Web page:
Whether you’re a musician with dreams of reaching a broader audience, or a manager looking to take clients to the next level, one of the best ways to expose a band to a wider market is by touring. It’s easy to buy into the myth that being on tour is one giant party road trip, but the truth is, successful bands spend a lot of time navigating more than highways and back roads. Alex Knight, a Course Director in Full Sail’s Music Business bachelor’s program, knows the struggles that can come with being on tour all to well. He spent years playing in bands and tour managing before settling into a teaching career.
“The first thing people don’t realize about touring is that it can be really boring,” says Alex. “Most of your time is spent in the back of a van, looking at long stretches of road or the back of the guy’s head in front of you.”
While spending up to eight hours a day in a van has the potential to get old fast, one way to combat boredom is to use that time as office hours devoted to management and upkeep of band business. If you’re stuck on a marketing problem, for instance, you can use a long drive to brainstorm ideas. Alex also suggests keeping an acoustic guitar out during drives and using the time to work on new material. Once you’ve fleshed out a new song, you can even use a laptop to record a rough demo in the way back of the van. Long drives are also a good opportunity for catching up on sleep, which can be hard to come by on the road.
“You can sleep for eight hours in a van and wake up just as tired as when you laid down. Still, you have to get it when you can. You’ll daydream about your bed a lot,” says Alex.
Taking care of yourself is essential to a positive touring experience. Although it may be tempting to hit up the drive through for every meal, Alex suggests packing a cooler with fruits and vegetables in between gigs. Bringing along a jump rope or a football to toss around at rest stops will also help you stretch your legs and get some exercise in between long periods of sitting in the van.
Another thing to consider before you go on tour is cost. Touring is an investment in more ways than one. There are monetary expenses to think of like food, gas, lodging, transportation, and insurance. It’s a good idea to have an emergency fund and roadside assistance as well, especially if you plan on putting a lot of miles on your touring vehicle. Although most promoters will try to at least throw you some money for gas, payment is rarely guaranteed. Factoring merchandise into your initial investment will help supplement your income on the road. You can save money on lodging by crashing with friends or even fans, just don’t expect five star accommodations.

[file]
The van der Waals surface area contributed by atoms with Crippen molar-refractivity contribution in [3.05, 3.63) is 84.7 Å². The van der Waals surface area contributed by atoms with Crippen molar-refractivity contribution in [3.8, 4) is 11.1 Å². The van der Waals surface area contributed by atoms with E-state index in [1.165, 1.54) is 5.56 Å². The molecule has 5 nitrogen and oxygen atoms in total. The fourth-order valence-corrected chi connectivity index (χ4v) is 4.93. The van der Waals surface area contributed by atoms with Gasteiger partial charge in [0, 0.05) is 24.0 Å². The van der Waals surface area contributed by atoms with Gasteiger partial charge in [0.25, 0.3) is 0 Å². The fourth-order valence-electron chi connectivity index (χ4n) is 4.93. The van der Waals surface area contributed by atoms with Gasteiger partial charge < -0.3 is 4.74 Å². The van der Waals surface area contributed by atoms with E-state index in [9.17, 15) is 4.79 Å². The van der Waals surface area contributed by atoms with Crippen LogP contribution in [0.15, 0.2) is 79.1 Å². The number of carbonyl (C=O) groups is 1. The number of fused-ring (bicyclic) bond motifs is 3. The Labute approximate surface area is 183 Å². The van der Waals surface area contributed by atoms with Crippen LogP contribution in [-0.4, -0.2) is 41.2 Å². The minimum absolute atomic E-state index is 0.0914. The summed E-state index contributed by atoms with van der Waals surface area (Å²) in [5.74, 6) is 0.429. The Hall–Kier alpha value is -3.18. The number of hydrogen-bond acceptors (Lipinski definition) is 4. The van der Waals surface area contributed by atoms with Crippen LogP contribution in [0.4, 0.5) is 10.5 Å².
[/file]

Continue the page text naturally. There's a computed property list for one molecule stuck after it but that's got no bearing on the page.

“I’ve never found myself in more disgusting situations than when I was on tour,” laughs Alex. “There were lots of times when I would find myself in some random stranger’s house, in their gross bedroom or bathroom, and just think, ugh, what am I doing here?”
Beyond practical costs, it’s important to remember that you’re also investing your time into touring. In order to make it happen, you might have to put the rest of your life—work, relationships, continuing education—on hold, sometimes for years.
“In my class, I talk about how it usually takes three to five years before you start to see any money from touring, and that’s if you’re doing it consistently and well,” says Alex. “That can be a hard pill for people to swallow.”
Which isn’t to say that touring can’t be fun and rewarding. True, you probably won’t make a ton of money on your first time out, but the potential experience you’ll get from touring can be just as valuable as say, working an unpaid internship or volunteering for industry related events. The key, says Alex, is to leverage the social aspects of touring so that they also serve as networking opportunities.
“The people that it works for have a mindset that they’re going to do something no matter what,” he says. “You can take advantage of having fun, too, and meeting people. That’s a big part of it. Make it a point to meet the sound guy, the promoter, the venue owner. Talk to everyone and try to make a good impression. Let them know you’re for real about this, and they’ll take you seriously.”